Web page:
My Dad passed away on June 19. He so graciously waited into minutes of the 19th, so we wouldn’t have to remember our Dad passing away on Father’s Day! At 11:45 pm on the 18th, the Ukrainian/spiritual mystic/hospice male nurse felt my Dad’s body and looked up and said, “He has decided not to leave today. It will be 12:30.” 45 minutes later he was gone. Thank you for taking care of details to the end, Dad.

That was my Dad – taking care of business till the end. At his death he was President of the Residents Council at Redwood Terrace, a continuing care retirement community in Southern California. In mid-May, his congestive heart failure seemed to be catching up with him. As my daughter Kelly said, “We aren’t used to Grandpa being OLD!” Indeed, he had a Facebook account, iPhone, iPad, and two computer screens for his ailing one eye. He played golf until 3 or 4 years ago. He got to see his Cubbies win the World Series. After five weeks of declining health, this bundle of energy was gone.

Here are some of the thoughts about my Dad’s life that I shared at a Memorial Service in California in July. It’s what my dear Dad taught me about living life, with joie de vivre, no matter the stage of life, or what life throws at us:

It’s not very often that I have had the thought, “Wow! He was so full of life and energy! I can’t believe he’s gone!” of a 98-year-old! But standing here today, I think of my Dad, filling in his transportation request for an eye doctor appointment about two months ago, days later going to Palomar Hospital, arriving back at the Health Center here at Redwood Terrace (insisting on Redwood transportation because he was afraid we would be stuck with a big ambulance bill) and saying to a staff member, “I have to call my kids,” because he sensed his life was coming to an end. Yet at the same time telling me, “I’ve got to get better because I have a council meeting at the beginning of June!” My Dad – persistent in asking (for what turned out to be his last meal) for the “no-no” of ice cream. Good for you, Dad! Thanks for not listening to us, or your Doctor, and ordering some ice cream!

Today, I’m thinking of my Dad – living life fully to the end with physical limitations that he did not allow to limit him.

One thing my Dad’s life was full of was files. Meticulous files and notebooks. Notebooks with Redwood Residents Council policies and council work. File cabinets and desk drawers and his porch storage space all filled with memorabilia – and files. Often I’d talk with him on the phone or FaceTime and he’d say, “I really need to be getting to some filing. I’m playing too much solitaire.” I always figured he was speaking about filing Redwood meeting notes.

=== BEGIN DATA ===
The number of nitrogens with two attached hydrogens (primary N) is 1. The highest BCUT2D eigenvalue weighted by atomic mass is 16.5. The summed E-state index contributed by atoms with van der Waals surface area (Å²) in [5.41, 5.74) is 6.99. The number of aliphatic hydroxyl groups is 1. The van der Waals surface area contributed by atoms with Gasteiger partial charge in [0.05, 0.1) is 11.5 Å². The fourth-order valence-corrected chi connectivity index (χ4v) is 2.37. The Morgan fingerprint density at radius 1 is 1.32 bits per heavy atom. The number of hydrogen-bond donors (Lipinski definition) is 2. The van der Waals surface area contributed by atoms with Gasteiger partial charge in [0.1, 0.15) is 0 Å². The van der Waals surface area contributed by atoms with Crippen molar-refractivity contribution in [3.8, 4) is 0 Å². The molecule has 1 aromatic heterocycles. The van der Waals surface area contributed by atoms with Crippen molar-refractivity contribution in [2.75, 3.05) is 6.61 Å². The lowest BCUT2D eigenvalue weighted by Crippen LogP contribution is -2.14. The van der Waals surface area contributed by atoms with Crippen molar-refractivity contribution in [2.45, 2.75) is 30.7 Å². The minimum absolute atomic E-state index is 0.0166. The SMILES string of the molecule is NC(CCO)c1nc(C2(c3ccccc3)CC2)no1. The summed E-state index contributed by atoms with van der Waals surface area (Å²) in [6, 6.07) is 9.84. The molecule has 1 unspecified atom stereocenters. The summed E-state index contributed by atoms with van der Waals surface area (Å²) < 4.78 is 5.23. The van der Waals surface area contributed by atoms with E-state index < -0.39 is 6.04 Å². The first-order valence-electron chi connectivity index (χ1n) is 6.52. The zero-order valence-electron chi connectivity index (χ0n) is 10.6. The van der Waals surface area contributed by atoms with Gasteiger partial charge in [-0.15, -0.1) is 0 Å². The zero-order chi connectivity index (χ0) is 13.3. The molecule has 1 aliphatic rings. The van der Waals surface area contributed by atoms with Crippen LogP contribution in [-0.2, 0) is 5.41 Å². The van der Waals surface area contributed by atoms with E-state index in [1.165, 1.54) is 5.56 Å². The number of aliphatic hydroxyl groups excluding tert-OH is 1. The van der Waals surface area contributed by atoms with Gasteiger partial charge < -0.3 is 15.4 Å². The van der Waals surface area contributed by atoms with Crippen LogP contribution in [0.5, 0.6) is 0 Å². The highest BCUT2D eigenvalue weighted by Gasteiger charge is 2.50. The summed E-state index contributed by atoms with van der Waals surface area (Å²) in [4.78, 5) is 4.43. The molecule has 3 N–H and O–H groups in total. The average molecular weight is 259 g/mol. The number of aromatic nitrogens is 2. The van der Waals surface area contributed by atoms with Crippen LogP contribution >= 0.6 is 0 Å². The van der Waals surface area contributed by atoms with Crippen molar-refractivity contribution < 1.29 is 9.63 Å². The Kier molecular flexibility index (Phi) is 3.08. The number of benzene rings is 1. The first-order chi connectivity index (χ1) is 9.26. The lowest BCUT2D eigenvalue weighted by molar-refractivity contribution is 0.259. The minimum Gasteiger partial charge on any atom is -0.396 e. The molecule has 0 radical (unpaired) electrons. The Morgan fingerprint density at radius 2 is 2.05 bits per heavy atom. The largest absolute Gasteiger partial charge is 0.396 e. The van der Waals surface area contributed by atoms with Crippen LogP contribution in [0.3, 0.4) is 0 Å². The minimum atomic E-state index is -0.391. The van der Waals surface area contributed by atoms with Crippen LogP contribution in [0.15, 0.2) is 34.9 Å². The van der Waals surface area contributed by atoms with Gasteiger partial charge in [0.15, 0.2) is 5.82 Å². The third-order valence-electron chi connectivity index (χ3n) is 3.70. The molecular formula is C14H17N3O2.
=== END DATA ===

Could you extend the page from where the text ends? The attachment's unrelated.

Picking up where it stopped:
But our family really had no idea of the extent of the goodies those files held. We have learned so much about our Dad in the last few weeks: Professional organization work that was recognized in the Chicago Tribune and Chicago Daily News. Unused tickets to the World’s Fair in Chicago in 1933 including a newspaper photo of Puerto Rican women, including his Mom, who were attending the Fair, and a commemorative coin which on the back had the imprint of a swastika and a phrase that said, “Promoting world peace.” We came across that coin and were transported to a significant time in our human history – where no one could have imagined what was ahead back in 1933.

We also came across files that included our family history from the 1800’s, from my Mom’s family in what was alternately Austria/Yugoslavia/present-day Slovenia, and my Dad’s own family in Puerto Rico. He and my Mom had created more recent family history files including notes and kiddie art from their 4 grandchildren, our professional news and accomplishments, their house plans for homes they built over their nearly 70 years together. (Oh if we could have homes at those prices today!) There were files containing his international work history – you might find some of it interesting on the two tables in this room. An invoice from a sale of heavy machinery in Aleppo, Syria, golf score cards from Taiwan, India, around the world. Correspondence with former Commerce Secretary Malcolm Baldridge. 5-week travel itineraries to Asia, and other business itineraries to some of the over 50 countries my Dad visited in his lifetime, including Egypt, Iran, and Cuba. A letter from the President of Spaulding Golf congratulating him on one of his 4 hole-in-ones. A receipt for the silk dresses he had had sewn for my Mom in Asia.